|dc.description.abstract||Thorstad, E.B. & Finstad, B. 2018. Impacts of salmon lice emanating from salmon farms on wild Atlantic salmon and sea trout. NINA Report 1449: 1-22.
Results from scientific studies on the impacts of salmon lice on Atlantic salmon and sea trout are summarized here. Considerable evidence exists that that there is a link between farm-intensive areas and the spread of salmon lice to wild Atlantic salmon and sea trout. Several studies have shown that the effects of salmon lice from fish farms on wild salmon and sea trout populations can be severe; ultimately reducing the number of adult fish due to salmon lice induced mortality, resulting in reduced stocks and reduced opportunities for fisheries. Depending on the population size, elevated salmon lice levels can also result in too few spawners to reach conservation limits.
Salmon lice are external parasites on salmon and trout at sea. They feed on fish’s mucus, skin and muscle. Mortality due to salmon lice primarily occurs in young fish after they enter the sea from fresh water (11 mobile lice per fish is lethal level for a 15 g wild salmon), but severely infested sea trout can also die from salmon lice later in life. Mortality occurs because salmon lice can cause severely damaged fins and skin lesions, and thereby physiological stress, problems with salt regulation, increased susceptibility to other infections and reduced disease resistance in individual fish. Salmon lice can also cause reduced swimming performance, feeding and growth and altered behaviour of the fish.
Salmon farming increases the spread and abundance of salmon lice in marine habitats, and thereby the risk of infection and mortality among wild salmon and sea trout in areas with fish farms. These facts are both verified by field monitoring of salmon lice on wild fish and by the fact that salmon lice on wild fish in farm-intensive areas have lice with the same resistance to chem-icals as used in farms. Wild fish in farm-free areas generally show low lice levels. In farm-inten-sive areas, lice levels on wild fish are typically higher, but variable. With the expansion of fish farming, marked salmon lice outbreaks on salmonids have been reported from Canada, Ireland, Norway and Scotland.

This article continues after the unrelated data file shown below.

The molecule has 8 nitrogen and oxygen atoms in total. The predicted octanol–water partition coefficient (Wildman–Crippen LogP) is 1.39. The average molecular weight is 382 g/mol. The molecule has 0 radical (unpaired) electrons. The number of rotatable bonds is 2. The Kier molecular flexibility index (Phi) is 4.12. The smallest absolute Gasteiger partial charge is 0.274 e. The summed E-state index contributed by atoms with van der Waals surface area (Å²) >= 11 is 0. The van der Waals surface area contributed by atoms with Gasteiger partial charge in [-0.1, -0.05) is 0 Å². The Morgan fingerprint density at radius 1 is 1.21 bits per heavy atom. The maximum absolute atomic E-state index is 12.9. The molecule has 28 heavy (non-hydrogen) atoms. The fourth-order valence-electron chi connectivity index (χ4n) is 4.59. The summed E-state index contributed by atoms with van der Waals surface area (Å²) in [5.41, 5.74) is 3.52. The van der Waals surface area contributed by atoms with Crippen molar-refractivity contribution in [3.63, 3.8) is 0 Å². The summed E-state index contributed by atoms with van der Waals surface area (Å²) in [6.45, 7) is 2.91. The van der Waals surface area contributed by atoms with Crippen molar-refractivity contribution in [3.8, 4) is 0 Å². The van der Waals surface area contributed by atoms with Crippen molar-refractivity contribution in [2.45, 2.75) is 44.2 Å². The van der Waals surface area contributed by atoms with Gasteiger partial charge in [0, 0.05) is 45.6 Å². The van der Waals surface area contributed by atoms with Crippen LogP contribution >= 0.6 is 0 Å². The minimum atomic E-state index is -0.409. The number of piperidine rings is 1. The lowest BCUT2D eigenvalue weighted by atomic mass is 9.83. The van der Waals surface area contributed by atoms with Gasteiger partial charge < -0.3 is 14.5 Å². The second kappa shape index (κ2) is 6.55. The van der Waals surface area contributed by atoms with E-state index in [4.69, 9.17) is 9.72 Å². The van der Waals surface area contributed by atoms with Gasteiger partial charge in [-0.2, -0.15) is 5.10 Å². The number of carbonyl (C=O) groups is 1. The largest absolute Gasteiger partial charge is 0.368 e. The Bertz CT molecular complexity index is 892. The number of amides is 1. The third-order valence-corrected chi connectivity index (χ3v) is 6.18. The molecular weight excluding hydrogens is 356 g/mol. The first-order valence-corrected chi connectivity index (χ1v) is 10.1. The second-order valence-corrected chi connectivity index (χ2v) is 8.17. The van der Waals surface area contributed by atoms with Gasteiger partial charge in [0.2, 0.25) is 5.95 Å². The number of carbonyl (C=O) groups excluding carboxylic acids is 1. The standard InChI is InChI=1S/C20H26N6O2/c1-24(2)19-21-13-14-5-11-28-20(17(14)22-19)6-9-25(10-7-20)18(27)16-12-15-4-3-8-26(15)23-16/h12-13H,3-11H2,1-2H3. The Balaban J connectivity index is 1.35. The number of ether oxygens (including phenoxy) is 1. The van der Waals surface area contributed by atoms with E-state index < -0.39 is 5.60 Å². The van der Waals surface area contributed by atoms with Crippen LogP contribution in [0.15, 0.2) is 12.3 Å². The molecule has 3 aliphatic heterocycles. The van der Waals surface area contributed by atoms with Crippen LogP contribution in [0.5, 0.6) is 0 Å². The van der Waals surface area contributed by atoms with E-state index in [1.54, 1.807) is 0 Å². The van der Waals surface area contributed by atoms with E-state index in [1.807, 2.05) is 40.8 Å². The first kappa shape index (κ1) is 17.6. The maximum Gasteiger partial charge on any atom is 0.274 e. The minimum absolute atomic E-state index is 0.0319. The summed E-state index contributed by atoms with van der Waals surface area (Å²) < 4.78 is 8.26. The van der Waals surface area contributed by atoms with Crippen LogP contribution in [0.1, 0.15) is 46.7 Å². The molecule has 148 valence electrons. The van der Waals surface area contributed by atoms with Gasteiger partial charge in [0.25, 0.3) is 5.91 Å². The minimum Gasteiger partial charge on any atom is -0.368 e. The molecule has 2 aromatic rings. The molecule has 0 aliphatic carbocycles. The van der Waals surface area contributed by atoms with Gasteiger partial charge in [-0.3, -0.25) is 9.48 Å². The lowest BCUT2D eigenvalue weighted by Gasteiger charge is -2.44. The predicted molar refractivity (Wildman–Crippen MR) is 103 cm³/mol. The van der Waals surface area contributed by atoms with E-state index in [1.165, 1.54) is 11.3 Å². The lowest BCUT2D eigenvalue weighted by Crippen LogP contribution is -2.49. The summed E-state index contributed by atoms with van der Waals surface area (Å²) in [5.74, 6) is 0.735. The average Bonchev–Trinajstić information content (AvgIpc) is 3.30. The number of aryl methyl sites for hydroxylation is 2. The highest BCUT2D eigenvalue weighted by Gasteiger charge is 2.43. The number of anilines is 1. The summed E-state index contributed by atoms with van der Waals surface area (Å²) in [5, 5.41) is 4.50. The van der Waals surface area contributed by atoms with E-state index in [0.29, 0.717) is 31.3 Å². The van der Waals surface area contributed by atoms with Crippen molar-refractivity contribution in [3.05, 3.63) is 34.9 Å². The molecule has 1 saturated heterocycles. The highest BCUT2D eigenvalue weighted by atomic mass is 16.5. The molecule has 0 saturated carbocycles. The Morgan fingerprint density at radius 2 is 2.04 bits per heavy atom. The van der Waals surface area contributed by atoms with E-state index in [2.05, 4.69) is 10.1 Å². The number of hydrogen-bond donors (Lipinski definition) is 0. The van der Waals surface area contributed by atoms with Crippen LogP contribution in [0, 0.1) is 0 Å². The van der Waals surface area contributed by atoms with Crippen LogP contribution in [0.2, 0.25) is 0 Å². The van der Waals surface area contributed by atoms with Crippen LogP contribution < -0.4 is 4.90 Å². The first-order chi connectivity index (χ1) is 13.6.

Studies indicate an annual loss of 50 000 adult wild Atlantic salmon to Norwegian rivers because of salmon lice, which corresponds to an overall loss of 10% of the wild salmon because of salmon lice on a national level (i.e., including both farm-free and farm-intensive areas, based on data from the years 2010-2014). Salmon lice from fish farms are identified as one of the two largest threats to wild salmon in Norway.
Population-level effects of salmon lice in Ireland and Norway have been quantified in large-scale studies in nature by comparing the survival of individually tagged fish chemically protected against salmon lice with untreated control fish. These studies show that lice-induced mortality in farm-intensive areas can lead to an average of 12-29% fewer adult salmon. To exemplify this loss, a 20% reduction due to salmon lice in a river where 4000 Atlantic salmon spawn each year equals a loss of 800 spawners, which means that 3200 salmon spawners will return to the river in a given year instead of 4000. Mortality of sea trout is likely to be higher than in Atlantic salmon, because unlike the ocean-migrating Atlantic salmon, they usually remain in coastal waters, where fish farms are situated.
There are a large number of scientific studies on the impacts of salmon lice on Atlantic salmon and sea trout, ranging from laboratory and field investigations of the effects of salmon lice on individual fish, to analyses of impacts on wild populations. There is year-to-year and local varia-tion in the population effects of salmon lice, and abilities to estimate effects in different areas depend on sufficient resolution of the monitoring of wild fish and salmon lice levels.||nb_NO